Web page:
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The Most Neglected Piece of Winemaking Equipment

The Most Neglected Piece of Winemaking Equipment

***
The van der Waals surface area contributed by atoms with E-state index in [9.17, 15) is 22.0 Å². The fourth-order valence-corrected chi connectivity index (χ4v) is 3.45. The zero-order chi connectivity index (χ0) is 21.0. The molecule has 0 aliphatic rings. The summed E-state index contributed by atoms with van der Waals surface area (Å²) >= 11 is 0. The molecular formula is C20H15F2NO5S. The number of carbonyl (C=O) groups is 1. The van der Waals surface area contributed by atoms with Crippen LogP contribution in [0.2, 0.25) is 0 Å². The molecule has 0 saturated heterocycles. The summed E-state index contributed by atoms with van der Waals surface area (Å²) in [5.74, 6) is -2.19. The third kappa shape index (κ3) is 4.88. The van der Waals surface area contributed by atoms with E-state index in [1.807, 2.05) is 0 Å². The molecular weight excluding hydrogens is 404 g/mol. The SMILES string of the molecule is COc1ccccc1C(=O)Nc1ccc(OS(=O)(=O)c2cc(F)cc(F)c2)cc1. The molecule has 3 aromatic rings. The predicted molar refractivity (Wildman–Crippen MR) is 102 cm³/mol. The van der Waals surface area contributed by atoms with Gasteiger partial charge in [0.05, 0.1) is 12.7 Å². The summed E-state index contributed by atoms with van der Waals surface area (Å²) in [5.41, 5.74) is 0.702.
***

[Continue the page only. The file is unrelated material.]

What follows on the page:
It’s inexpensive, easy to use, and easy to neglect. The cost of neglecting it, however, is all the wine your making. So what is this little savior of wine? The airlock. Why Are Airlocks So Critical? First, they keep out all of the undesirable micro-organisms that seek to ruin your wine. Vinegar bacteria, lactic bacteria, and weak wild yeasts are all kept at bay with a properly maintained airlock. Second, airlocks prevent oxygen from entering your wine. Not only does this prevent oxidation it makes the production of alcohol possible. As I mentioned in my post about the yeast fermentation process, yeasts only produce alcohol when it consumes sugar. This is only possible once they’ve run out of oxygen. Thus it is critical that a properly set up airlock is used to starve the yeast of oxygen so they’ll produce alcohol. Now that I’ve shown you how important it is to properly setting up an airlock let’s get into how to set one up. Why do Winemakers Neglect Airlocks? Airlocks are put in place when the wine needs to sit for a while. Generally they’ll be in place for as little as a couple of weeks or up to a few months or more. Many winemakers will “set it and forget it”. The hard part is done and now it’s time to give our wine a little time to itself to ferment or age. Many will just walk away and trust that it’s functioning properly and nothing will happen to it. However there airlocks can fail. All it takes is an overly active fermentation, an improperly seated plug, or a cat to make unseat an airlock and let int oxygen and some nasty micro-organisms. When that happens all that wine will have to go down the drain. How To Use an Airlock In the following four minute video I’ll walk you through the entire process of setting up your three piece airlock. These are not the only type of airlock on the market, however, they’re the ones with the most moving parts. Watch this video to make sure you set up your airlock properly. If you follow these steps you’ll be well on your way to making the best possible wine with whatever raw materials you started with. The price for not following these steps so is just too high. Pretty easy right? Yes, BUT, don’t take these little devices for granted! They may be simple but they’re our guardians against spoiled grape juice. Remember These Tips Clean and sanitize every part of the airlock and plug. Fill airlocks with only clean water. Check on your airlock every day! Here’s a link to the same three piece airlock I use to make my wine. This is an affiliate link so if you use it you will be helping to support Winemaker’s...